Research Platform
Issue Date: July 2015
Published Online: July 01, 2015
Updated: April 30, 2020
Living With Psychosis
Author Affiliations
  • Central North West London NHS Foundation Trust, London, England
  • University of Essex, Colchester, England
Article Information
Mental Health / Health Services Research and Education
Research Platform   |   July 01, 2015
Living With Psychosis
American Journal of Occupational Therapy, July 2015, Vol. 69, 6911510035.
American Journal of Occupational Therapy, July 2015, Vol. 69, 6911510035.

Date Presented 4/16/2015

This participatory action research aimed to find out what helps people in everyday life, from the perspective of those with experience of psychosis. The findings are presented along with the collaborative process that creatively overcame barriers between consumers and professionals.

SIGNIFICANCE: In this research, we generated insights into how people could be supported in their everyday lives, from the perspectives of those with experience of psychosis. This practical focus was initiated and developed by a collaborative group of consumers and occupational therapists from an Early Intervention in Psychosis community team and the local university. The occupational focus was evident in the research topic and in the way that the research was conducted, valuing occupation as a means to achieving the research aims and as a focus for the findings. This offered a fresh interpretation of occupational justice, recognizing how occupation promotes inclusion and involvement.
INNOVATION: Group members participated in ways that reflected their capacity and interest because of the occupational focus. A simple occupational analysis checklist was used to categorize different activities related to research. This was used to orientate everyone to the group’s focus and aims and to discuss individual roles. Meeting at the local university, the group was active from 2007 to 2013. It was unique to involve people over a significant period of time and to engage in research that has led to three publications. The collaborative approach required the group to repeatedly question their individual and shared assumptions from personal, professional, and theoretical perspectives. Considering how their experience both as consumers and professionals might be similar and different was a key part of the reflexive process. This particularly challenged and overcame professional–consumer barriers.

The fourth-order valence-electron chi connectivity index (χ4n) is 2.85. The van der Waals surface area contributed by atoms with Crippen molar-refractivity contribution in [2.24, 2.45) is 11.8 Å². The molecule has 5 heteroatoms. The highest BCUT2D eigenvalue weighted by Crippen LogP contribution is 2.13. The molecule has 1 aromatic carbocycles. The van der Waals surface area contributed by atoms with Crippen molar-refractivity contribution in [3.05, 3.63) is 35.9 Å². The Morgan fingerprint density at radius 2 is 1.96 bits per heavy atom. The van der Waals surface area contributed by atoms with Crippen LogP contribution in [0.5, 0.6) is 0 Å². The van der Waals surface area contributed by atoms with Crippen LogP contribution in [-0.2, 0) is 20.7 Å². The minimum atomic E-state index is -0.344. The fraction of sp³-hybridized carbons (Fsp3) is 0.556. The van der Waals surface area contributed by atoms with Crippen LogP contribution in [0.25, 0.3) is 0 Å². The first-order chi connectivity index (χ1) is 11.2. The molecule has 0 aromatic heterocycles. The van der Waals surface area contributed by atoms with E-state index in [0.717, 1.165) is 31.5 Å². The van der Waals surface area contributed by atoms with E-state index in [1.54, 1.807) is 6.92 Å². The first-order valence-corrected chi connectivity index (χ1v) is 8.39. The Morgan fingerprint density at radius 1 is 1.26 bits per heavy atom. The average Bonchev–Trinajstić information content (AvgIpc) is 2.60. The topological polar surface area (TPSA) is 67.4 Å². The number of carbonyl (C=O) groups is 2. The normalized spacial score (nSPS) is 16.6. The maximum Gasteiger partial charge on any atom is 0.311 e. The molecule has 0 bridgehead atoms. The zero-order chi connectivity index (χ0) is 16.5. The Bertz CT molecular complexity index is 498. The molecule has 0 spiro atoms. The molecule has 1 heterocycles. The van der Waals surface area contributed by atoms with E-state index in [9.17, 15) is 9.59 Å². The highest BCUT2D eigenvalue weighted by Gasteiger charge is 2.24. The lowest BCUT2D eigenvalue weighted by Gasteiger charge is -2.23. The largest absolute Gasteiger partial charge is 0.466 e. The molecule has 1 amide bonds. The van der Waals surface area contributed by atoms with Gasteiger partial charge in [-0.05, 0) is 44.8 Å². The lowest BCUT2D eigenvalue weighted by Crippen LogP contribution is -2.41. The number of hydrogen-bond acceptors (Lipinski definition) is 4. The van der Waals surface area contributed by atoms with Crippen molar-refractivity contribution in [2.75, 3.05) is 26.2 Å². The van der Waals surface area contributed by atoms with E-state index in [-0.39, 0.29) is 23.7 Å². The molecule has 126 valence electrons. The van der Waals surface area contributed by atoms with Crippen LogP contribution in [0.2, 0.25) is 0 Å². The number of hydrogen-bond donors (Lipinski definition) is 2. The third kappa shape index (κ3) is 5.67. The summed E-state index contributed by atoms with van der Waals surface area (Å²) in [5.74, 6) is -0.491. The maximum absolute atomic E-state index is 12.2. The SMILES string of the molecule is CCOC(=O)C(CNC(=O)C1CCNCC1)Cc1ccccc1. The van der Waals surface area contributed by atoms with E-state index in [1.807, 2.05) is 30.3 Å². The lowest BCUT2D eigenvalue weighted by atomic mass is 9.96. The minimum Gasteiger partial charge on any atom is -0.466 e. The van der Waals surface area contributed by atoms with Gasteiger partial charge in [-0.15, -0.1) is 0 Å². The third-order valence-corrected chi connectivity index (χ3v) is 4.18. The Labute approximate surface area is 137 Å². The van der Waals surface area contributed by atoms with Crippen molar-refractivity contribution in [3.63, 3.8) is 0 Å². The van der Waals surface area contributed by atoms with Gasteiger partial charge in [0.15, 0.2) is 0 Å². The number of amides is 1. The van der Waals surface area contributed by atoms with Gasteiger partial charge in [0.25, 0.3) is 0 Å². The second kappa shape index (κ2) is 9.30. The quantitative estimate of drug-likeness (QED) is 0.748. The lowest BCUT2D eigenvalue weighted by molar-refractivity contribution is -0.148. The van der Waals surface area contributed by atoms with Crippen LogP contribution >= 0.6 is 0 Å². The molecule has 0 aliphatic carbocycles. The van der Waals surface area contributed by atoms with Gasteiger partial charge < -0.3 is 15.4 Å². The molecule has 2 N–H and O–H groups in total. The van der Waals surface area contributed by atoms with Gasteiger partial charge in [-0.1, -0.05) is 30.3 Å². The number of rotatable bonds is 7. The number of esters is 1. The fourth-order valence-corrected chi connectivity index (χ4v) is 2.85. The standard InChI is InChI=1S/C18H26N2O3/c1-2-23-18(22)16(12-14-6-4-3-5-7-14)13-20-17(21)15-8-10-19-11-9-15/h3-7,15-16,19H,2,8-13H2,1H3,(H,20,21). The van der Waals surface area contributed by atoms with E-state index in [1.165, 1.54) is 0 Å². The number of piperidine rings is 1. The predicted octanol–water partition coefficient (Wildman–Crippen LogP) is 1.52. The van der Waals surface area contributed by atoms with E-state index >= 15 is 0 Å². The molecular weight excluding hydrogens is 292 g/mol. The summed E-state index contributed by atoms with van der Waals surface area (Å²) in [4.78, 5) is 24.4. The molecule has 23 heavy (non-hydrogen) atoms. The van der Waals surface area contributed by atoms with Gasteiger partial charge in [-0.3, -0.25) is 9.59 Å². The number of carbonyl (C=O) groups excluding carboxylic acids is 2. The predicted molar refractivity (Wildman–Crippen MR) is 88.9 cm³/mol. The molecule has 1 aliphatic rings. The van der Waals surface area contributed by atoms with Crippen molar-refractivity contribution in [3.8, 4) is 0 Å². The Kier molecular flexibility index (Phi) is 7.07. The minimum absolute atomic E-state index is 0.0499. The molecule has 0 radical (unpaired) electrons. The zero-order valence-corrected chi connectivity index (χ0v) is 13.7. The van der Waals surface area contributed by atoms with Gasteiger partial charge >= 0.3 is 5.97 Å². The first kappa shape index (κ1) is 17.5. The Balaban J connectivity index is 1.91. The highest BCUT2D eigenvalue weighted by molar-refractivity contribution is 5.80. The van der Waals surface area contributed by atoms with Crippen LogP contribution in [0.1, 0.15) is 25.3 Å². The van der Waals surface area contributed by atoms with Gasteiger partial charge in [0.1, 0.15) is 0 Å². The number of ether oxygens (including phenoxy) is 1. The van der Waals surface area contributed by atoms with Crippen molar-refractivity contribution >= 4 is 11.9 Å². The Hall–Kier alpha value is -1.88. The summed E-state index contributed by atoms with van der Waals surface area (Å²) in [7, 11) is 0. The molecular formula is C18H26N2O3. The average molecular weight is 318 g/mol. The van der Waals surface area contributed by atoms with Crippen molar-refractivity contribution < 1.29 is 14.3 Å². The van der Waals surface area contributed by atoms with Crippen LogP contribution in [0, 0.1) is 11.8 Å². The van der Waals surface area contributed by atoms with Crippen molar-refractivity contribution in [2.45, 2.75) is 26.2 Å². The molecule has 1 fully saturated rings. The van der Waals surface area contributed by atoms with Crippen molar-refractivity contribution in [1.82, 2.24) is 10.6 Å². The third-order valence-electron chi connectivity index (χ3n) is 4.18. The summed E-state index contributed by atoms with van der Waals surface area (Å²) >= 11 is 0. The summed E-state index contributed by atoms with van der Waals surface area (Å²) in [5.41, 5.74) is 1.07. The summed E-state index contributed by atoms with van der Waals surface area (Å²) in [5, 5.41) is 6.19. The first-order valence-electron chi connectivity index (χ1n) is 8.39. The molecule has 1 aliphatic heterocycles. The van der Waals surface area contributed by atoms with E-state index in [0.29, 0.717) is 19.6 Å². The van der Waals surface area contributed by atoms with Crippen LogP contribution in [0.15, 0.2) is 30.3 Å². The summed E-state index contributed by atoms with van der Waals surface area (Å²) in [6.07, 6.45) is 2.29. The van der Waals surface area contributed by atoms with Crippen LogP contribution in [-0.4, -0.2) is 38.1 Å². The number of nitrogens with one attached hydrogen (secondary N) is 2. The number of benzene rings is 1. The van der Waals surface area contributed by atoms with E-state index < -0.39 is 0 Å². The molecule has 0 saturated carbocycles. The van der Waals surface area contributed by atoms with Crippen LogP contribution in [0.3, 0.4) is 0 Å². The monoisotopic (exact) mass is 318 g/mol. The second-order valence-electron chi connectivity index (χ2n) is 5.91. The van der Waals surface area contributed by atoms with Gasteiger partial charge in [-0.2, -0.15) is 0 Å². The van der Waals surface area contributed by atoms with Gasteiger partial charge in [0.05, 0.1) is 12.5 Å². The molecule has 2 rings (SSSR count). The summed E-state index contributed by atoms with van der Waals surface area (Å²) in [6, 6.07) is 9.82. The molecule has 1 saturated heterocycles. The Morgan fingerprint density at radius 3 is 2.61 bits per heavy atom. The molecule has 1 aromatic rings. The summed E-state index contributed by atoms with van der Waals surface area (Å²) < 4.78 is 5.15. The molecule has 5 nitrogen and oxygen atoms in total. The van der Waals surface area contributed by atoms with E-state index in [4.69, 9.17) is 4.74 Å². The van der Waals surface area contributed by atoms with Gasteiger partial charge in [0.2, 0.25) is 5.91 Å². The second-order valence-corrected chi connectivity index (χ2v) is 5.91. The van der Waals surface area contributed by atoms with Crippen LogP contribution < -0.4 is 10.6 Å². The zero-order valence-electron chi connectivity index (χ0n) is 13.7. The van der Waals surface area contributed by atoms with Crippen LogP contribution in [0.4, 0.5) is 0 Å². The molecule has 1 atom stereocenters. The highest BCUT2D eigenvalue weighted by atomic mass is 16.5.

APPROACH: The research question was as follows: What is helpful in the daily lives of people experiencing the effects of psychosis? Guidance about everyday life with psychosis has not often been based on consumer perspectives, yet their expertise is essential for understanding what is helpful at different stages of the experience. Research has tended to focus on intervention efficacy. In this study, we aimed to bridge the gap between published clinical research and lay guides, emphasizing consumer perspectives. It was a participatory action research project, with group members using reflective techniques to develop qualitative research skills.
METHOD: Following ethical approval, a launch event was used to recruit consumers from a local community mental health facility for two focus groups involving 15 people, facilitated by the consumer researchers and an occupational therapy student. Constant comparative analysis generated findings that were shared in a short report for dissemination to a wide audience titled “Living With Psychosis.”
RESULTS: The findings indicate what it is like to experience psychosis, what to do, and the importance of talking to others and not avoiding problems. Ongoing skilled help was important for people to feel safe when unwell.
CONCLUSIONS: Conclusions suggest that priority should be given to understanding individual experiences to focus on practical problems in everyday life. These findings echo the recovery approach and client-centered practice. Even though these findings were based on a limited number of contributions, the consistent and deeply collaborative approach strengthens the authenticity of this research.